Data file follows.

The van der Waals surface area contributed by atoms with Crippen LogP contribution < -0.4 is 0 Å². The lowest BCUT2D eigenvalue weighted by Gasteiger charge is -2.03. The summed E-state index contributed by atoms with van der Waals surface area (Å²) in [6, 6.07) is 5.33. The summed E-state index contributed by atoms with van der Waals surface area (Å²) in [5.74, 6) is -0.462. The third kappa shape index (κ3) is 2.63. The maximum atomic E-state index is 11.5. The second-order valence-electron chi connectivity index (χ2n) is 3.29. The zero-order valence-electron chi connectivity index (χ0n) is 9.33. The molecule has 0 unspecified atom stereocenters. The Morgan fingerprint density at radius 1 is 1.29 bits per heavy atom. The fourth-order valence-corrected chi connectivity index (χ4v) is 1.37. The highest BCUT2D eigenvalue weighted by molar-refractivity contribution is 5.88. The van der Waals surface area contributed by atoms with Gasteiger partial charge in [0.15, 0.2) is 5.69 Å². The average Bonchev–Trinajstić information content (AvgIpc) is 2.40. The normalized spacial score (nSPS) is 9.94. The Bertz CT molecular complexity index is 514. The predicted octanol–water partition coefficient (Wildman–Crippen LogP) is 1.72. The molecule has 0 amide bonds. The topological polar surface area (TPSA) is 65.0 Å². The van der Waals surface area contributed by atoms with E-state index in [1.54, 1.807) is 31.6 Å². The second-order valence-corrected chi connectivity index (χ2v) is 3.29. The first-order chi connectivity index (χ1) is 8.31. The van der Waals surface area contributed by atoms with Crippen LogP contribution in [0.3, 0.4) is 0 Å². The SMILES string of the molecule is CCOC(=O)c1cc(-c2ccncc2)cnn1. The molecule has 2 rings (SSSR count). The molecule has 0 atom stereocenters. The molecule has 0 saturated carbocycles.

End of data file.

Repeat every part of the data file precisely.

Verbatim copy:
The van der Waals surface area contributed by atoms with Crippen LogP contribution < -0.4 is 0 Å². The lowest BCUT2D eigenvalue weighted by Gasteiger charge is -2.03. The summed E-state index contributed by atoms with van der Waals surface area (Å²) in [6, 6.07) is 5.33. The summed E-state index contributed by atoms with van der Waals surface area (Å²) in [5.74, 6) is -0.462. The third kappa shape index (κ3) is 2.63. The maximum atomic E-state index is 11.5. The second-order valence-electron chi connectivity index (χ2n) is 3.29. The zero-order valence-electron chi connectivity index (χ0n) is 9.33. The molecule has 0 unspecified atom stereocenters. The Morgan fingerprint density at radius 1 is 1.29 bits per heavy atom. The fourth-order valence-corrected chi connectivity index (χ4v) is 1.37. The highest BCUT2D eigenvalue weighted by molar-refractivity contribution is 5.88. The van der Waals surface area contributed by atoms with Gasteiger partial charge in [0.15, 0.2) is 5.69 Å². The average Bonchev–Trinajstić information content (AvgIpc) is 2.40. The normalized spacial score (nSPS) is 9.94. The Bertz CT molecular complexity index is 514. The predicted octanol–water partition coefficient (Wildman–Crippen LogP) is 1.72. The molecule has 0 amide bonds. The topological polar surface area (TPSA) is 65.0 Å². The van der Waals surface area contributed by atoms with E-state index in [1.54, 1.807) is 31.6 Å². The second-order valence-corrected chi connectivity index (χ2v) is 3.29. The first-order chi connectivity index (χ1) is 8.31. The van der Waals surface area contributed by atoms with Crippen LogP contribution in [0.3, 0.4) is 0 Å². The SMILES string of the molecule is CCOC(=O)c1cc(-c2ccncc2)cnn1. The molecule has 2 rings (SSSR count). The molecule has 0 atom stereocenters. The molecule has 0 saturated carbocycles.